The colours in your hat reminded me very much of a Norwegian chocolate-wrapping. It’s associated with walks too, since people bring it with them when they go skiing or walking in the woods. Often with an orange too :) You can see a picture here . The name Kvikklunsj means “a quick/fast lunch.

    I’m also glad to follow your posts about reconvalence, and I’m happy that you are feeling a little better, although I haven’t commented before. Thank you for your honesty, courage and eloquent writing, and of course, all the outstanding knitting.

    Martha Joy from Norway

  5. What a lovely and mysterious place. I enjoyed some time in the area, but never ventured to this location, guess I’ll have to visit again sometime! A lovely hat as well. :)

  6. Wow. That beanie is impressive-looking for its simple stitch pattern. Love how you’ve used the colours. I hope you do produce a pattern for it because I’d love to make it and experiment with different numbers of colours and different combinations. I love fair isle–both its effects and the extra warmth that it offers. :) Thanks so much for sharing another great piece of knitwear with us.
    Also, way to go for your spiral stair climb! That’s great!

    Take care,
    Lisa

  7. Great hat (and coat!) and love the evocative names of the Hebridean colours. We spent 3 years in Embra and never made it to Tantallon, so thanks for giving us a close-up.

  8. Autumnal with a hint of winter are great colourways for an October hat- I’d like to see a photo of the lining too!

    Your post reminded me of when we spent six months in the town-under construction that became Livingston, and of our explorations in and around some of the interesting parts of East Lothian, including Gifford, North Berwick, Gullane and so forth. And all the people we knew there briefly who are lost by time and memory now, and have merged into the myths of our former lives. So, thank you for that Kate.
    Very best wishes to you.

  9. ANOTHER amazing coat.

    You really do need to give us a guided tour of your wardrobe :-)

    Great hat. I must do myself a colourwork hat, but with a rolled brim. Ribbed brims make me look utterly ridiculous.

  10. Love the “Tamorbean”. Not sure if I could knit something that looks so technical. When you release the pattern I am going to try though!! Bruce is a really lucky dog to have great owners like you and Tom.

  11. Beautiful pictures. You are very lucky to have opportunity to visit all this greats places, to admire, to fell and to smell them. Lovely hat, coat and of course Bruce.
    Thanks for sharing. Bonne journée:)

  12. HI KATE—love your coat , what an amazing style , and the hat – you look great in those bright orange and gold colours — a pattern is a good idea

    – as always am amazed by the countryside , the forever there history and the sea

    – have the best of weeks ——-cheers –pat j

  13. Great photos (as usual)! They bring back some fine memories to me, seeing as I’ve been to Tantallon many years ago with my parents… And yes, I still remember those stairways – my mum, actually, refused point blank to climb to up to that curtain wall ;-)

    Oh, and that coat looks quite amazing, too, especially in the first two photos, just like something out of Northanger Abbey!

  14. An amazing little journey – thank you so much for having so many lovely photos. I may never get there so your tour is quite the blessing. That hat? Superb – you’ve really taken your study of shading and aced it…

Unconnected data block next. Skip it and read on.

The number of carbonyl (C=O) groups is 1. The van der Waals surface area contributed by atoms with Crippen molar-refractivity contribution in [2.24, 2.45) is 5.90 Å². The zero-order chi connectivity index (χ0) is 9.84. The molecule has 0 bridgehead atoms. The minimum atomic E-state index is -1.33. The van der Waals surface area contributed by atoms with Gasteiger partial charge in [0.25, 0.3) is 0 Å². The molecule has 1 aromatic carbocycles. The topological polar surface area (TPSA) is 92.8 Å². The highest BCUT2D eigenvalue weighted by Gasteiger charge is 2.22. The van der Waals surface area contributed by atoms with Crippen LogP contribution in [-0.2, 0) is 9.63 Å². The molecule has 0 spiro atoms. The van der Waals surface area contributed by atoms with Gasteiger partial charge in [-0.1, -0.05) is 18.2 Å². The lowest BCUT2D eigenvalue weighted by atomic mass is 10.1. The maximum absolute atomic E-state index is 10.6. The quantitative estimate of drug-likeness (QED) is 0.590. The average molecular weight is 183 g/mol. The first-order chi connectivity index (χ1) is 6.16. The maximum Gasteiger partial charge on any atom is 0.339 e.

But, as others have noted, that COAT!!! I NEED that coat so desperately. Really. Amazing details from the flared cuffs to the pleated front piece…write about it, won’t you?

    P.S. Thrilled to know you can enjoy these outtings once again. You are brave and an example to those of us who give no thought to the abilities we have….

  15. I love the silhouettes of you and the Bruce against the red of the castle and the pink light of an East Lothian afternoon. The hat is a triumph – absolutely beautiful. Your pictures and text made me anticipate even more my coming up to Edinburgh later this week to see my Mum and take middle daughter to the Art School open day. Hope the weather stays as crisp as it looks in your photos.

  16. What a beautiful backdrop for the photos! The hat is very nice and the photos of you and Bruce are just wonderful. Thank you for sharing such a lovely place and some history with us.

  17. Another vote for coat information. Of course when you are striding around such a dramatic place, you need a coat that ripples and billows. It’s fantastic.

  18. This is one (of many) of your posts that I shall keep. I love it all, and firmly believe that your spirit must have roamed that area in another time. The shot of you and Bruce communing is fantastic as is the effect that the wind has on your coat and your silhouette.
    Love, love, love the hat. Must have the pattern or I’ll die trying to replicate it.
    As always, I’m grateful to have “found” you and grateful, again, for your wonderful posts – and your hard-won recovery!
    With gratitude & appreciation,
    P.

  19. Hi there – lovely post, as ever. Just thought you might be interested in the work of John Houston who painted Bass Rock many times over the course of his career. I’ve tried to find a link online, but the image I wanted is unavailable at the moment. There are several fabulous storms, and of course a sunset or two, all of which capture the rock’s peculiar majesty. Love the new hat too.

  20. I have been reading your blog for several months and it is now, through the force of sheer envy, that I am moved to comment. You do know that you live in one of the most beautiful places on earth? As a former, temporary resident of the UK, my long-ago, one year visit continues to induce pangs of homesickness and I have come to rely on your images and words for spiritual sustenance. I live in the US, in New England, which has its charms, however quaint, but it cannot match the drama and feral beauty of the Scottish landscape. Your striking pictures of Tantallon reveal so clearly the power of that landscape, still haunting, still giving rise to that thrilling frisson of primal uneasiness.